That chalky skin, that square-jawed glower, that target on his chest: Bloodshot is the most instantly recognizable of Valiant’s flagship characters. Since the Summer of Valiant relaunch, he’s also emerged as the star of one of the best pure action comics today. And with the upcoming Bloodshot Reborn series taking the character on a whole new ride, now’s the perfect time for a Bloodshot binge.
The mind-wiped subject of a super-soldier program, Bloodshot is infused with nanites that give him limited ability to change shape and recover from nearly any injury. He breaks his programming and goes on the run, determined to find out who he was and who turned him into a killing machine. It’s easy to catch up on the details through the ongoing Bloodshot series and crossover appearances, and fortunately, dear reader, Scribd’s got ’em.
How do you create tension when your main character can take just about anything you throw at him? By throwing more, of course. In the early issues of Bloodshot, writer Duane Swierczynski puts Bloodshot through a meat grinder—it’s not too much of a spoiler to reveal he gets blown up in the opening pages—as he takes on wave after wave of hostile forces while struggling to reconnect with humanity. Over the course of the series we gradually learn the truth behind Bloodshot’s creation and his true identity, but each revelation is hard-won.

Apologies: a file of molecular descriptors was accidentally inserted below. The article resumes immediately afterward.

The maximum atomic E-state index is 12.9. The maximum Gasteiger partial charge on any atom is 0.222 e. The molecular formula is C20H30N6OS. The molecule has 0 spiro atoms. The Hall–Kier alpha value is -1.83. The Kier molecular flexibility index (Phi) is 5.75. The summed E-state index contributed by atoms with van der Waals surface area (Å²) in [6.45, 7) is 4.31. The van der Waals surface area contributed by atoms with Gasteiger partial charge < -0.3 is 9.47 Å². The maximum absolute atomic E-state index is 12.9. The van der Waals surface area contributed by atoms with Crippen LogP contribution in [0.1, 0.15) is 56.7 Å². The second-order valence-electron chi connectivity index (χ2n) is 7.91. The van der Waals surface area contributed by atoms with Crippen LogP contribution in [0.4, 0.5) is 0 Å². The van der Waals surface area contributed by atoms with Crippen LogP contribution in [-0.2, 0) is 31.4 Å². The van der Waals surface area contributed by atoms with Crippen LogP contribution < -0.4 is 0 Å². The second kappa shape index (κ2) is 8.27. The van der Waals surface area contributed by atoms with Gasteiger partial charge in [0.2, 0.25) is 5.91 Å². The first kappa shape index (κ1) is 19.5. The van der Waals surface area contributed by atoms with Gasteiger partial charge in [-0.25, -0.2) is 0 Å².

In his former life as a programmed super-soldier, Bloodshot hunted down Harbingers—people born with superhuman abilities. Now, as war (and an epic Valiant crossover) erupts between rival interests out to control the Harbingers, Bloodshot decides to atone for his deeds. And what better way than to release a couple dozen unstable Harbinger kids from captivity and become the violent, amnesiac uncle they never had? The legendary Barry Kitson, who’s drawn just about every superhero under the sun, keeps the action sure and clean as Bloodshot becomes a key player in the Harbinger Wars.
When aliens attack Earth, the other Valiant heroes have retaliatory strategies and advanced technology on their side. Bloodshot has his fists. Trevor Hairsine’s agreeably old-school artwork plunges readers into the action, blow by blow, as Bloodshot defends a M.E.R.O. base from a group of escaped alien captives. It’s page after page of classic adrenaline-fueled fisticuffs, marvelously paced. Plus, you get to see Bloodshot punch out a giant purple dude.